Jump to ContentJump to Main Navigation
Japanese AnimationEast Asian Perspectives$
Users without a subscription are not able to see the full content.

Masao Yokota and Tze-yue G. Hu

Print publication date: 2013

Print ISBN-13: 9781617038099

Published to University Press of Mississippi: March 2014

DOI: 10.14325/mississippi/9781617038099.001.0001

Show Summary Details
Page of

PRINTED FROM Mississippi SCHOLARSHIP ONLINE (www.mississippi.universitypressscholarship.com). (c) Copyright University Press of Mississippi, 2021. All Rights Reserved. An individual user may print out a PDF of a single chapter of a monograph in MSSO for personal use.date: 23 October 2021

From Haiku and Handscroll to Tezuka

From Haiku and Handscroll to Tezuka

Refocusing Space and Camera in the Narrative of Animation

(p.183) From Haiku and Handscroll to Tezuka
Japanese Animation

Kenny K. N. Chow

University Press of Mississippi

In American animation, character takes precedence over space. In contrast, there is more balance between character and space in Japanese anime. One might wonder why Western mainstream animated films tend to place greater emphasis on character whereas anime can be more space oriented. This chapter suggests that the phenomenon is related to the more holistic visual culture of the East. It shows that people of the East are accustomed to a more associative, analogical, and spatial perception, from the pictographs and ideographs in Chinese characters and Japanese kanji to the multi-perspectival Chinese paintings. To illustrate this point, the chapter looks at several cultural artifacts from different disciplines of the arts that exemplify the location-based narrative with both the comprehensive space design of the story world and the meticulous arrangement of the camera. More specifically, it examines Japanese haiku poetry, Chinese handscroll painting, and some experimental animation films by Tezuka Osamu (1928–1989).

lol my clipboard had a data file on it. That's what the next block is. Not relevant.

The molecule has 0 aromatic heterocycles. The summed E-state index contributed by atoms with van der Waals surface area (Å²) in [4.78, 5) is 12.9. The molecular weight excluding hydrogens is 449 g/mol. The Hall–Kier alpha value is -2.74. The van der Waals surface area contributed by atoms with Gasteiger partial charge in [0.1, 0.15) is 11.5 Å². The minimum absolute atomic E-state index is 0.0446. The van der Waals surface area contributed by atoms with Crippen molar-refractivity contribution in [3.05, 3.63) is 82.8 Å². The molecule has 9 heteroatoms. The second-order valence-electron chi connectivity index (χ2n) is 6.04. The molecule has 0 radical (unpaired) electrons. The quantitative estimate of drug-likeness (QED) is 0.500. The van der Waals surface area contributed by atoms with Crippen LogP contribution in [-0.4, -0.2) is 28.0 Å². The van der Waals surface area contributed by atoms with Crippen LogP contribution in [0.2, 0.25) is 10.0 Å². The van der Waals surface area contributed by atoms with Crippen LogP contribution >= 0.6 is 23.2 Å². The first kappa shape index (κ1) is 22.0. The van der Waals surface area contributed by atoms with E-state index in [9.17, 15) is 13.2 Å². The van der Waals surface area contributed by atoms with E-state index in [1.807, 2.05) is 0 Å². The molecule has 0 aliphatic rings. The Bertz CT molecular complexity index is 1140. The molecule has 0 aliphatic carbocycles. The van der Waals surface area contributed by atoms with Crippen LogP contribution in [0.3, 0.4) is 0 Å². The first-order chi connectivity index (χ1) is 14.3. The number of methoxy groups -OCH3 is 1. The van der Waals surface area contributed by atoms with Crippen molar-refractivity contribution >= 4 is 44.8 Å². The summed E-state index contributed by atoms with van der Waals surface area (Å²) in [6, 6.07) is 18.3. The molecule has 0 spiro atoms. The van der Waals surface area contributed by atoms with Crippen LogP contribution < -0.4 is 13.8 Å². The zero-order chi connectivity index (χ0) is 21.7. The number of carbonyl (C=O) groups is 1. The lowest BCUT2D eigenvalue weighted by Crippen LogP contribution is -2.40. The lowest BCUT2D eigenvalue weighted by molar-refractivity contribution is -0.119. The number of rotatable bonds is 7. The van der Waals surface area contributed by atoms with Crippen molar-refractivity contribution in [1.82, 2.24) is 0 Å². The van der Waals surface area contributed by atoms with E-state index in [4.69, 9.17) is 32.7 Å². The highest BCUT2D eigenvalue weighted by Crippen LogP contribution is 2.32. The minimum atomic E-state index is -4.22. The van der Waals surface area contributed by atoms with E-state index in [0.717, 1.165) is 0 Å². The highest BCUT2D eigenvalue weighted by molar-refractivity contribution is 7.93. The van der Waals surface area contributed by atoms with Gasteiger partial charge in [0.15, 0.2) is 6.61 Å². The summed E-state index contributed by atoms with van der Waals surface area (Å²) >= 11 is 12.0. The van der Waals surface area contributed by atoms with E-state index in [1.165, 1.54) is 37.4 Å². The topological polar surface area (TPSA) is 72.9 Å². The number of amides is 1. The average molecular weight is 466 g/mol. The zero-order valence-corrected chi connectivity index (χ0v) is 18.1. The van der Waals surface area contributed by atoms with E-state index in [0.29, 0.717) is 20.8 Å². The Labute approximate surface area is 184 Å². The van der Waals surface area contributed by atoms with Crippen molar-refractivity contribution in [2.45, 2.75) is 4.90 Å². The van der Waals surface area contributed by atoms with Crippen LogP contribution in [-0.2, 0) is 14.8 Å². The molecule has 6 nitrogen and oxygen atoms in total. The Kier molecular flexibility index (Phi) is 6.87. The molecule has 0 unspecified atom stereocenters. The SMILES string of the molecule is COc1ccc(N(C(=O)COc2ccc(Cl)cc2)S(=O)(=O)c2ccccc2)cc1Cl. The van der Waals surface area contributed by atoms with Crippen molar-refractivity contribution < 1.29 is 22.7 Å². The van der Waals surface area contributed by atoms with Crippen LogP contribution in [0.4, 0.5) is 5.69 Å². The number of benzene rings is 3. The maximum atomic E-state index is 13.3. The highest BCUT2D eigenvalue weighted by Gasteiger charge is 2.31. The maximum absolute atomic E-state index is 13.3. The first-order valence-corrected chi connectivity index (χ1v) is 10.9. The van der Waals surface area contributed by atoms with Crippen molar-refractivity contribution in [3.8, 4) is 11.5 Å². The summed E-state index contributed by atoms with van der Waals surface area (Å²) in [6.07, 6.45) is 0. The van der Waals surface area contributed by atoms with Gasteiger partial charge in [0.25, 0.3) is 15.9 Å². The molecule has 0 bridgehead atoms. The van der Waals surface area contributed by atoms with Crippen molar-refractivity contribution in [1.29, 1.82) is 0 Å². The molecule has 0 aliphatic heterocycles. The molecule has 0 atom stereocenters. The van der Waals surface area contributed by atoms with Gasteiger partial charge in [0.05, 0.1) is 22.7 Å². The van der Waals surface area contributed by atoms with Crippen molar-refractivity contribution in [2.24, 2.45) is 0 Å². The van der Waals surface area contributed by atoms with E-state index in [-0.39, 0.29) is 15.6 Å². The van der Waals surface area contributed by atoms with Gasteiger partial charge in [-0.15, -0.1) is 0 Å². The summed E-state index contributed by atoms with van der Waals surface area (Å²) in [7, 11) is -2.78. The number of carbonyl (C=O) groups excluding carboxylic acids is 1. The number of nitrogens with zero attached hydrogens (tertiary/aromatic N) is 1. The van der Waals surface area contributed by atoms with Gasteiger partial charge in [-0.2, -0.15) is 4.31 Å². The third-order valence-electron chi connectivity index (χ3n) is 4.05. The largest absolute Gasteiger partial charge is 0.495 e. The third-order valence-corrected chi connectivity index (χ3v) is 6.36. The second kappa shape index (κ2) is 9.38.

Keywords:   character, space, anime, animated films, visual culture, East, camera, haiku, handscroll painting, Tezuka Osamu

University Press of Mississippi requires a subscription or purchase to access the full text of books within the service. Public users can however freely search the site and view the abstracts and keywords for each book and chapter.

Please, subscribe or login to access full text content.

If you think you should have access to this title, please contact your librarian.

To troubleshoot, please check our FAQs , and if you can't find the answer there, please contact us.